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Tool Grinds Page

    Here are some photos of lathe tool grinds submitted by our Turning forum visitors. It is our suspicion that there are as many grinds as there are turners, and that a skilled turner knows instinctively how to present an edge to the work for the best result. Nonetheless, we feel that by publishing these photos and explanations, we can offer you some options and rationales for alternative grinds and techniques.
    To submit a tool grind to our grind gallery, please e-mail a photo and a paragraph of explanation to the Webmaster. Please tell what size gouge or tool we are looking at, as well as your reasons for using this grind, what jobs it is good for, special grinding or usage techniques, etc.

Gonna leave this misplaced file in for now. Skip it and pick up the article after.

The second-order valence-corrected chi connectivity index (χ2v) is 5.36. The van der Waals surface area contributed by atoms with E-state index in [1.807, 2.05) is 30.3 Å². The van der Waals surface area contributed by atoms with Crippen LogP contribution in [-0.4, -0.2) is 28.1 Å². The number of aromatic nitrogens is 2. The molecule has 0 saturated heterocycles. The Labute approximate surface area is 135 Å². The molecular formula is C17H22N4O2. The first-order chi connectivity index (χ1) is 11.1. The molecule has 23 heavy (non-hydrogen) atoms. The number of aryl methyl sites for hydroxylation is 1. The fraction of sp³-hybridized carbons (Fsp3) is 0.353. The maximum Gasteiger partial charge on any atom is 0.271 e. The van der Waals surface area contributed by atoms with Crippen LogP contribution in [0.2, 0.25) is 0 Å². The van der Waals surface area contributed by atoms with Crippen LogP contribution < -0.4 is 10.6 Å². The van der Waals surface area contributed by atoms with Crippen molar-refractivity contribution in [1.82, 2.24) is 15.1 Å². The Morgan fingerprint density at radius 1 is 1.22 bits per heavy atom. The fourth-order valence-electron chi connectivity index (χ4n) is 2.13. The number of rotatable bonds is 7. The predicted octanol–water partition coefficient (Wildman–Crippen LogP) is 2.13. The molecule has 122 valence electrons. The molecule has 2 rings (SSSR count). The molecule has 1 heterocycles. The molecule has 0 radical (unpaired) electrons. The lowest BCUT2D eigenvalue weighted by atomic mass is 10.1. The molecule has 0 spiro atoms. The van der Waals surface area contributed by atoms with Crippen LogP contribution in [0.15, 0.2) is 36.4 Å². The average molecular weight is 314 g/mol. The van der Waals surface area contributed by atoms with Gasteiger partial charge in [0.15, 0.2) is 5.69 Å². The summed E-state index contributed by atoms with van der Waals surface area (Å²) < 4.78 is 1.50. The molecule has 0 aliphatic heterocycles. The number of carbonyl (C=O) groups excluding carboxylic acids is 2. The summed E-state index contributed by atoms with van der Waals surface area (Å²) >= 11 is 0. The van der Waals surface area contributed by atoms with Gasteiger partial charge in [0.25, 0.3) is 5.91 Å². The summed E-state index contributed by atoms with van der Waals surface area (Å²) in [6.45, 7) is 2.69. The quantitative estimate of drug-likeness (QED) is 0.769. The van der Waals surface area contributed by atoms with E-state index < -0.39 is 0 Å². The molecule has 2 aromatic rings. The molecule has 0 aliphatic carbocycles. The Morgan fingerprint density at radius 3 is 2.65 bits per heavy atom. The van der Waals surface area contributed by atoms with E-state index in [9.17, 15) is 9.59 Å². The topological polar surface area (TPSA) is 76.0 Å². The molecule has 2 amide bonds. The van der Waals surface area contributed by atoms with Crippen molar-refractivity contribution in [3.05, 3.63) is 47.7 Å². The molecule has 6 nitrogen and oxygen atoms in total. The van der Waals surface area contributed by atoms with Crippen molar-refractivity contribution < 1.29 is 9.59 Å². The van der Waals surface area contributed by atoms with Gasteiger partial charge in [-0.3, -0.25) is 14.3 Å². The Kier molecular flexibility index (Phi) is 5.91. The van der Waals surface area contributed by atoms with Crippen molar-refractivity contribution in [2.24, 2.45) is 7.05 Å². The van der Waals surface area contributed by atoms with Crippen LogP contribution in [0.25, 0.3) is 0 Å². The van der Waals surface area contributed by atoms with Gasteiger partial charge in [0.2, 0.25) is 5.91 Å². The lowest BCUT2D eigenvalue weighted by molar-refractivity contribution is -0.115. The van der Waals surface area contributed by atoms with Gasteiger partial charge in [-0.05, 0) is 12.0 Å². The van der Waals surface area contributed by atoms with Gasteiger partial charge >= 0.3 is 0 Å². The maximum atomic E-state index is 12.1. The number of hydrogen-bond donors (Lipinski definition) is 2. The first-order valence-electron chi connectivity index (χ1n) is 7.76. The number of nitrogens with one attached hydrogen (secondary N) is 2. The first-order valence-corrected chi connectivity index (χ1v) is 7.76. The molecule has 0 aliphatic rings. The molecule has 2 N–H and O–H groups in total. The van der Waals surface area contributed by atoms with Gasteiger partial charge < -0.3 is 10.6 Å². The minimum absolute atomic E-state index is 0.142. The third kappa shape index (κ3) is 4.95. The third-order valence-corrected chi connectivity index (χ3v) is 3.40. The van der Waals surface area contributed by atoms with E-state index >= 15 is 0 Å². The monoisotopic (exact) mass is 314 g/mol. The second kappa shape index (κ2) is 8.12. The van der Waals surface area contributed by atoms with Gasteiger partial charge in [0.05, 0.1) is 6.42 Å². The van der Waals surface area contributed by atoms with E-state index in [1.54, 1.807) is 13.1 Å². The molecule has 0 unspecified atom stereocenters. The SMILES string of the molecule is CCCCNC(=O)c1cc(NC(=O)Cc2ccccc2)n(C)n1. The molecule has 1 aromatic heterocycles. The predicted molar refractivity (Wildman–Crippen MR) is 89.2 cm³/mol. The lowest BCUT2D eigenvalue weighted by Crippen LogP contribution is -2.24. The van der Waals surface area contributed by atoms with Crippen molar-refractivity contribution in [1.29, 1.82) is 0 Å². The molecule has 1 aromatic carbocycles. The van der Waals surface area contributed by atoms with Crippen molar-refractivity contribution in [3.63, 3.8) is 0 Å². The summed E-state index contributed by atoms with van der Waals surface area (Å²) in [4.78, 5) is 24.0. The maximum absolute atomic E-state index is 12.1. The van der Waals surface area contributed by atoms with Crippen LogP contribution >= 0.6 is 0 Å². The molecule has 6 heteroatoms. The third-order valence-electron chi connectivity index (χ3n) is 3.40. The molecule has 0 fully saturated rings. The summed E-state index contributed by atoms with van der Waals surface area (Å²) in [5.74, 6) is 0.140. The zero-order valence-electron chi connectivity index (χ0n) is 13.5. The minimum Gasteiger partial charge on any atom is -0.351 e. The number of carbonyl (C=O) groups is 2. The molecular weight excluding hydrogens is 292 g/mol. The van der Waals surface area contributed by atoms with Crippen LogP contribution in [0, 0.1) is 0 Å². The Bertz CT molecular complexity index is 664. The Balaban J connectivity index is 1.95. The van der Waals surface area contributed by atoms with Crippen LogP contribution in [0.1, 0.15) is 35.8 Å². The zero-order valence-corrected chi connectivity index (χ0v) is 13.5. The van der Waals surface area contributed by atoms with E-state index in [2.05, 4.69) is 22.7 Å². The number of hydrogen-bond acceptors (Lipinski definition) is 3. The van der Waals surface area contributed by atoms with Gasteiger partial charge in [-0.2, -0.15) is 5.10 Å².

TURNER: Terry Daniel
TOOL: All bowl gouges
COMMENTS: I use no other grind although I do use smaller and larger gouges with this same grind.

TURNER: Ellis Walentine
TOOL: Henry Taylor, "Ellsworth signature model" bowl gouge
COMMENTS: This is David's classic bowl gouge. He uses it for roughing, slicing and shearing cuts on the outside of bowls, and for roughing and finishing on the inside.
    Two manufacturers -- Crown and Henry Taylor -- make this particular gouge, which is actually about 9/16" in diameter. Crown calls it a 5/8" gouge and Henry Taylor calls it a 1/2" gouge, referring to the distance across the flute.
     I sharpened this gouge with an Ellsworth jig (top photo at right), but I had it sticking out from the jig only 1 3/4" instead of the 2" that David recommends. As a result, the bevel angle is too steep -- about 70° instead of the 60° that is recommended in the instruction sheet. He likened it more to a scraper grind. The second photo shows what it looked like after David reground it for me.